Wednesday, October 26, 2005

Using Bookmarking Services for Organizing Citations

One of the things I love about speaking to classes is that the questions that come up always spark great ideas and conversations. I spoke to a Library Science class last week about what it's like to be a distance librarian in a university library. We had some very good questions in the discussion, but it's continued via email. Today, I got a question about organizing resources for papers, projects, and classes.

We do subscribe to a service called Refworks. Refworks is a bibliographic manager, like Endnote and Procite, but it's web-based. You can import citations from many of our databases (including book records from our catalog or WorldCat) and Refworks will even format them, in any of a huge number of formats, when it comes to do your paper. It's a great service.

However, it's a little clumsy for anything besides the materials in the databases. For databases without standardized formats, for obscure print resources, and for open web resources, you must manually enter records. I only use it for materials for which I know I want formatted citations. Most of my collections are open web sites for presentations, subject guides, blogging, collection development, and professional development. Entering all of that into Refworks would just take too much time.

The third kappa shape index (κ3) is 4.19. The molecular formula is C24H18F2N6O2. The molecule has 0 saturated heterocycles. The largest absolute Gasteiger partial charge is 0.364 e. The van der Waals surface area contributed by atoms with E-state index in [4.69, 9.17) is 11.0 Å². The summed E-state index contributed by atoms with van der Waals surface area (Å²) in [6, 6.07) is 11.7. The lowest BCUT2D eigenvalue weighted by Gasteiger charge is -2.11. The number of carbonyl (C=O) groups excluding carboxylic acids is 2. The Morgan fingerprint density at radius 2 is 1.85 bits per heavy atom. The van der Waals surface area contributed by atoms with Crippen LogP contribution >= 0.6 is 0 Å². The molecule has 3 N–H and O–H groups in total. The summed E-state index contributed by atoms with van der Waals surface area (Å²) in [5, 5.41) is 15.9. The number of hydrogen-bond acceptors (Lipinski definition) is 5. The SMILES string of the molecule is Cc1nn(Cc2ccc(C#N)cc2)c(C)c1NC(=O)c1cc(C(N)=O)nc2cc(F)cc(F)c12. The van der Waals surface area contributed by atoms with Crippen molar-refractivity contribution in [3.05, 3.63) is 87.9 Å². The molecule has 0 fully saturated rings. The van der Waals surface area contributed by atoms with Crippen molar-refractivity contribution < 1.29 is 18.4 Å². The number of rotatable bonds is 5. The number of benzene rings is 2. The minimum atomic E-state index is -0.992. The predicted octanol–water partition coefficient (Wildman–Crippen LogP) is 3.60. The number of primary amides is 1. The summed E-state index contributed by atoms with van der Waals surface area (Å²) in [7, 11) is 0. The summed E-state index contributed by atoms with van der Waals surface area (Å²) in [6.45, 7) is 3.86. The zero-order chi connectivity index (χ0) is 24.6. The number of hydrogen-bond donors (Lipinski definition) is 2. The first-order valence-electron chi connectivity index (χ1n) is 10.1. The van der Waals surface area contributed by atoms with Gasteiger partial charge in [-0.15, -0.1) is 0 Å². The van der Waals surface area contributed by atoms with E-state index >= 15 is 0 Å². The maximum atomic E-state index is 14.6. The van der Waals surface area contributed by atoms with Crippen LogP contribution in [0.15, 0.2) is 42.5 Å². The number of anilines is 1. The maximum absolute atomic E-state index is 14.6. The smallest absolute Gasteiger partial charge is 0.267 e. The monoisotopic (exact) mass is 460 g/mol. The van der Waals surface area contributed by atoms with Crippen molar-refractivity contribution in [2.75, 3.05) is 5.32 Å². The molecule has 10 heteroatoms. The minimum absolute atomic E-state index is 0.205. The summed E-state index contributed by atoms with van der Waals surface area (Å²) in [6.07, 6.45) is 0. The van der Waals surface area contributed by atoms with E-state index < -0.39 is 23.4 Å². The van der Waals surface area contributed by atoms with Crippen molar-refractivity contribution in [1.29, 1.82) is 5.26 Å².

You can also use a bookmarking service. These are services that allow you save URL's, usually with some sort of categorization, in a web-accessible format. Like a Bookmarks or Favorites list that's accessible from anywhere. There is generally a link that you save that allows you to add a page you are viewing to your account. So the basic procedure would go:
  1. Start your research.
  2. When you find an interesting resource, bookmark it to the service, adding appropriate keyword tags or adding it to the appropriate folders for later retrieval.
  3. Later, review the materials you've found, and select the ones you're going to use for your paper/project. (At this point, you could add the selected items to Refworks to format for your Reference list.)
  4. Next time you do a paper, review the relevant categories and add a new tag, for the new paper, to the ones that might be useful.
I use for most of my resource organization now. Any web address can be added, even resources within the databases--just make sure that you use the permanent URL as described in my linking guide. So if I had a collection of articles from Academic Search Premier, for instance, I would find the link on the article record page, click my Add to bookmarklet, and replace the automatic URL with the one on the record page. That one will include the proxy information so if I want to access the information from off campus, I'll get prompted for my ID and password.